Where were you when the world stopped turning?

I’m two weeks late on this post, I know; I’ve been bizzy.


Confession: On September 11, 2001 when my big brother called the office to tell me that a plane had crashed into the World Trade Center, I didn’t even know what the World Trade Center was.

In my defense, I was an 18-year-old Mennonite girl; although considering the fact that I had visited some fifteen countries of the world in my brief and sheltered life up to that point, it’s not much of an excuse.

When he called me back half an hour later to tell me the second plane had crashed, I felt mildly irritated with him for making such a big deal of this and keeping me from my work.

In my defense, this was the brother who hovered above me all my growing up years, and watched for cars and chased away dragons and in general made himself a pain in the neck when I wanted to be adventurous and independent; although considering the fact that I had survived to adulthood I should perhaps have realized by then the debt of gratitude I owed him.

In short, my world did not stop turning that September day.

It stopped turning seven days earlier, when a boy in my youth group left for a brief test run on his motorcycle and did not come back. They found his body in the ditch and his loose-strapped helmet thrown several yards away; they found the shaken driver of a small red pickup truck, who said “I couldn’t miss him. He didn’t make the corner.”

That was when my sheltered little world stopped turning, not because of that boy but because I realized with a sudden and deadly shock, as all Americans realized one week later, bad things can happen to us.

When you encounter this thought for the first time in your life, it leaves quite a mark. Until then you sort of know that the people you love will always be there, and that bad things happen, out there… somewhere… The day it bites you hard is the day the world stops turning. It was months before I could kiss my baby brother goodbye without thinking Is this the last time I am going to see you? He was two years old that fall, and adorable.

I always think of Hank this time of year. He was quiet and easy-going and after he was gone we realized we didn’t know him as well as we could have. But his cousins were some of my dearest friends, and it hurt; not one of us in that youth group will ever forget.

Sept 2001. Henry Wengerd, front row far right, the weekend before his death.


Where were you on September 11? What kind of a mark did it leave?

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9 years ago

So true. Our world stopped turning a week earlier. There were conversations on the way home from that camping trip that I will never ever forget. The one sentence was, “what if one of us would die”? Never imagining that could possibly happen. Two days later it did. He was a wonderful guy and his smile will never be forgotten:)

9 years ago

This touched my heart! The memories, lots of good and some not so pleasant, come flooding back! The conversation I had with him on the way back from camp just 24 hours earlier would have been way different had I known (I wonder if he did)? Restoration is beautiful but why did it have to be so tragic to get there? A reminder again to never take loved ones for granted! And September 11, a quiet subdued little youth group full of whys and what next questions , standing in front of the DLM building ready to go play sand volleyball when a jet flies the lonely skies above. Scared and unsure we tried to have some fun but it didn’t come easily! Praising God for healing and thanking him for scars so we never forget!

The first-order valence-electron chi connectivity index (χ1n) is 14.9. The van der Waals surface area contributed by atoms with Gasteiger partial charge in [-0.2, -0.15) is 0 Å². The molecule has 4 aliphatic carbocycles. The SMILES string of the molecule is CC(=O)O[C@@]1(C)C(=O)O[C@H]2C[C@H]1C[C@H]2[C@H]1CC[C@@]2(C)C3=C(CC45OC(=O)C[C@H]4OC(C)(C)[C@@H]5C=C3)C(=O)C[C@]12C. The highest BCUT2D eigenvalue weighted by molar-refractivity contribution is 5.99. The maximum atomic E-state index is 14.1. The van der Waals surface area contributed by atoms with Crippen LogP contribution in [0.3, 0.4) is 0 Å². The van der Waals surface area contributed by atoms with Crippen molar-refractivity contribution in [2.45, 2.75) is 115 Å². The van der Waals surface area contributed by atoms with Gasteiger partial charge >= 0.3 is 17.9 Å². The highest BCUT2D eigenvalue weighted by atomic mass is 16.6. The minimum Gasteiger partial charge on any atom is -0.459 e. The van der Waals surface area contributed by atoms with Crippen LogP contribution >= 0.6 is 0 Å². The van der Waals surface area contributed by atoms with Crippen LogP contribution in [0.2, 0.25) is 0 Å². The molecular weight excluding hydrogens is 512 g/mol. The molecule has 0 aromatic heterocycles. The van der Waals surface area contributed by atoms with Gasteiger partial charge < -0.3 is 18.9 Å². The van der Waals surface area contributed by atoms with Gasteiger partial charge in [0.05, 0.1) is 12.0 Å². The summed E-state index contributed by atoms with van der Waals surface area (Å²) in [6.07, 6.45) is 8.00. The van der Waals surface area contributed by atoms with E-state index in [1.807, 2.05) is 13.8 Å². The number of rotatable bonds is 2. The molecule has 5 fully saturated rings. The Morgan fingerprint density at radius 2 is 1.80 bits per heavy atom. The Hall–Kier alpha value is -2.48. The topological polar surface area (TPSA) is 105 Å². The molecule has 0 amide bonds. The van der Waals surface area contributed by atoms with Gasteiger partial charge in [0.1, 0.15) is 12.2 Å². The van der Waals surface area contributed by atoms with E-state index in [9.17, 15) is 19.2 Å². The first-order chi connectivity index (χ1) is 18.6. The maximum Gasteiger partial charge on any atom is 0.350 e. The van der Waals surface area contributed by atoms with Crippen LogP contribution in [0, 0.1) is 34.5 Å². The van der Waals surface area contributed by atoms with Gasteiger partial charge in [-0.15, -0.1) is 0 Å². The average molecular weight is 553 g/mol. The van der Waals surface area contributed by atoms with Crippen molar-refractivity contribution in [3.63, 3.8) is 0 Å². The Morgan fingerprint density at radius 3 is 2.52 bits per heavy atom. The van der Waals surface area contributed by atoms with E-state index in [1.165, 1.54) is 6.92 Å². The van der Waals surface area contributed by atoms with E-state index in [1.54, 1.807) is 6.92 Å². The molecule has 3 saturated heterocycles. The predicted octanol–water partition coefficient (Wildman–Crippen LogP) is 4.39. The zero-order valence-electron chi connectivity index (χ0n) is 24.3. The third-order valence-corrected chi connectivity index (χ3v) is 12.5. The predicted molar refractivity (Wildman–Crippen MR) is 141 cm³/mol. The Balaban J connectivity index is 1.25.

9 years ago

I wonder too if Hank knew. That weekend as he shared a devotional with us, he talked about an angel touching him that morning on the shoulder. Remember?

Rach Eicher
9 years ago

Thanks for this, Shari! It’s funny how a huge, life-changing event makes you remember all the little details over that time. Such as Gabriel getting you to kiss a frog for $5 when we went down to the river after the funeral. Oops, is that telling?! 🙂
I wonder, too, if he didn’t have a sense of dying?? He talked about canceling his ticket to go to the Grand Canyon with the guys but when I asked him if he isn’t going he hesitantly said, “well, yea.” On the way home from camp he asked me a very pointed question on what would happen with so-and-so if he would ever not be here to pray/look out for them. Looking back, he made quite a few references to leaving but never once did we think that he would leave like that! What an impact his death had on the whole community.
I value the moments we did have with him and I breathe another prayer of thanks to our Father for the loved ones I do have with me right now. Life is a beautiful gift!

9 years ago
Reply to  Rach Eicher

I remember the frog and the money, and have often wished all money were earned that easily; but was it really the night of the funeral? That makes me ashamed. I must have been on the rebound from too much crying.

Thanks to each of you girls for your words and memories…

Rach Eicher
9 years ago
Reply to  Shari

nope, I remember crying so much and so hard that I finally had to laugh to release!

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